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A New Heaven and a New Earth: Reclaiming Biblical Eschatology

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ISBN: 9781441221049

Digital Logos Edition

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$27.99

Overview

In recent years, more and more Christians have come to appreciate the Bible’s teaching that the ultimate blessed hope for the believer is not an otherworldly heaven; instead, it is full-bodied participation in a new heaven and a new earth brought into fullness through the coming of God’s kingdom. Drawing on the full sweep of the biblical narrative, J. Richard Middleton unpacks key Old Testament and New Testament texts to make a case for the new earth as the appropriate Christian hope. He suggests its ethical and ecclesial implications, exploring the difference a holistic eschatology can make for living in a broken world.

In the Logos edition, this volume is enhanced by amazing functionality. Important terms link to dictionaries, encyclopedias, and a wealth of other resources in your digital library. Perform powerful searches to find exactly what you’re looking for. Take the discussion with you using tablet and mobile apps. With Logos Bible Software, the most efficient and comprehensive research tools are in one place, so you get the most out of your study.

Want more biblically based studies on eschatology? Check out Select Works of William J. Dumbrell on Eschatology (2 vols.).

Resource Experts
  • Draws on both the Old and New Testaments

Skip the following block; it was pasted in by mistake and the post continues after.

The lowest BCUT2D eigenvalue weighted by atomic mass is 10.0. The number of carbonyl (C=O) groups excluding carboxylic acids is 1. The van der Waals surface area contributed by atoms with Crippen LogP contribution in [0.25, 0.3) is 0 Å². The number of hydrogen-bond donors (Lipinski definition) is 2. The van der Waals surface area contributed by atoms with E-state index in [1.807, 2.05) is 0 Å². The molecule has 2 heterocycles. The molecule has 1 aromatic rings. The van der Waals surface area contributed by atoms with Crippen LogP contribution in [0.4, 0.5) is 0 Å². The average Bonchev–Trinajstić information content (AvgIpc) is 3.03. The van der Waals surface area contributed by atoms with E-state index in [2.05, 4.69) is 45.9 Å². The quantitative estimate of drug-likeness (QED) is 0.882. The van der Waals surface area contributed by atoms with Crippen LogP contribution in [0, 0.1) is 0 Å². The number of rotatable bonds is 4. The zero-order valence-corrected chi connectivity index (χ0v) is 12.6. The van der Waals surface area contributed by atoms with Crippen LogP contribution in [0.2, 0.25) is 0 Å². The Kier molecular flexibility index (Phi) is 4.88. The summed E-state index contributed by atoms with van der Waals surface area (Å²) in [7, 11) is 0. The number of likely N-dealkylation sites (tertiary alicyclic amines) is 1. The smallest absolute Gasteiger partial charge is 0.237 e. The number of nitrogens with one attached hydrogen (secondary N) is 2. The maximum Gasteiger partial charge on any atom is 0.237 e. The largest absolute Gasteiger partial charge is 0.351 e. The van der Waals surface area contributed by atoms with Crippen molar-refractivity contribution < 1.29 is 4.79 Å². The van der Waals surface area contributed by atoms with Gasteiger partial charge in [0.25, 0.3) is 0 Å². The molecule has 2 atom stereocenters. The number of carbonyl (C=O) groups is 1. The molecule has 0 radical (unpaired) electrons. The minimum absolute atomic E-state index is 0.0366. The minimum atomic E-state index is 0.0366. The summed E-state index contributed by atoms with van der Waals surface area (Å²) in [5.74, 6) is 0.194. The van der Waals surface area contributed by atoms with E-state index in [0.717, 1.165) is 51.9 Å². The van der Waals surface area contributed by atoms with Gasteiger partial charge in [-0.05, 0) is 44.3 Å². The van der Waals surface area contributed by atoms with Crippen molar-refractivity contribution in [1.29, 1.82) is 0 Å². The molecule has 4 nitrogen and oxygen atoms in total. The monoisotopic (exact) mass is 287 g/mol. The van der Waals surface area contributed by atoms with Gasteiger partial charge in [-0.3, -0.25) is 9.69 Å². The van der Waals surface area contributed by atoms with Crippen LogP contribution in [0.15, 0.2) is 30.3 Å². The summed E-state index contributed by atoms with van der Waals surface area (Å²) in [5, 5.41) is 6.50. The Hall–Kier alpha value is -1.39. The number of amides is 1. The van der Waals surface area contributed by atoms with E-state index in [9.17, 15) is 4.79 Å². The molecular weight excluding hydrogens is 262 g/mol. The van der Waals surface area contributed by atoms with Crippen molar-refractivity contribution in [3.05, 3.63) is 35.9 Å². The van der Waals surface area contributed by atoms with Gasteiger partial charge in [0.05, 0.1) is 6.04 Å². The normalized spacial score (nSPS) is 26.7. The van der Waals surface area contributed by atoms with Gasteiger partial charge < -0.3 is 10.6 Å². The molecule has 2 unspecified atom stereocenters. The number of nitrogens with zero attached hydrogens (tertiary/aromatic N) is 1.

• Juxtaposes the broader biblical narrative with eschatological pericopes
  • Examines the ethical implications of God’s final judgment
  • From Creation to Eschaton
    • Why Are We Here? Being Human as Sacred Calling
    • The Plot of the Biblical Story
  • Holistic Salvation in the Old Testament
    • The Exodus as Paradigm of Salvation
    • Earthly Flourishing in Law, Wisdom, and Prophecy
    • The Coming of God in Judgment and Salvation
  • The New Testament’s Vision of Cosmic Renewal
    • Resurrection and the Restoration of Rule
    • The Redemption of All Things
  • Problem Texts for Holistic Eschatology
    • Cosmic Destruction at Christ’s Return?
    • The Role of Heaven in Biblical Eschatology
  • The Ethics of the Kingdom
    • The Good News at Nazareth
    • The Challenge of the Kingdom

Top Highlights

“The Old Testament does not spiritualize salvation, but rather understands it as God’s deliverance of people and land from all that destroys life and the consequent restoration of people and land to flourishing.” (Page 25)

“Most contemporary Christians tend to live with an unresolved tension between a belief in the resurrection of the body and an immaterial heaven as final destiny.” (Page 12)

“I came to the startling realization that the Bible nowhere claims that ‘heaven’ is the final home of the redeemed. Although there are many New Testament texts that Christians often read as if they teach a heavenly destiny, the texts do not actually say this. Rather, the Bible consistently anticipates the redemption of the entire created order, a motif that fits very well with the Christian hope of the resurrection, which Paul calls ‘the redemption of our bodies’ (Rom. 8:23).” (Page 14)

“A good starting point is that the Old Testament does not place any substantial hope in the afterlife; the dead do not have access to God in the grave or Sheol. Rather, God’s purposes for blessing and shalom are expected for the faithful in this life, in the midst of history.” (Pages 24–25)

“Second, worship, when rightly understood, is not specific to humans. Rather, all creatures in heaven and on earth are called to worship God.” (Page 40)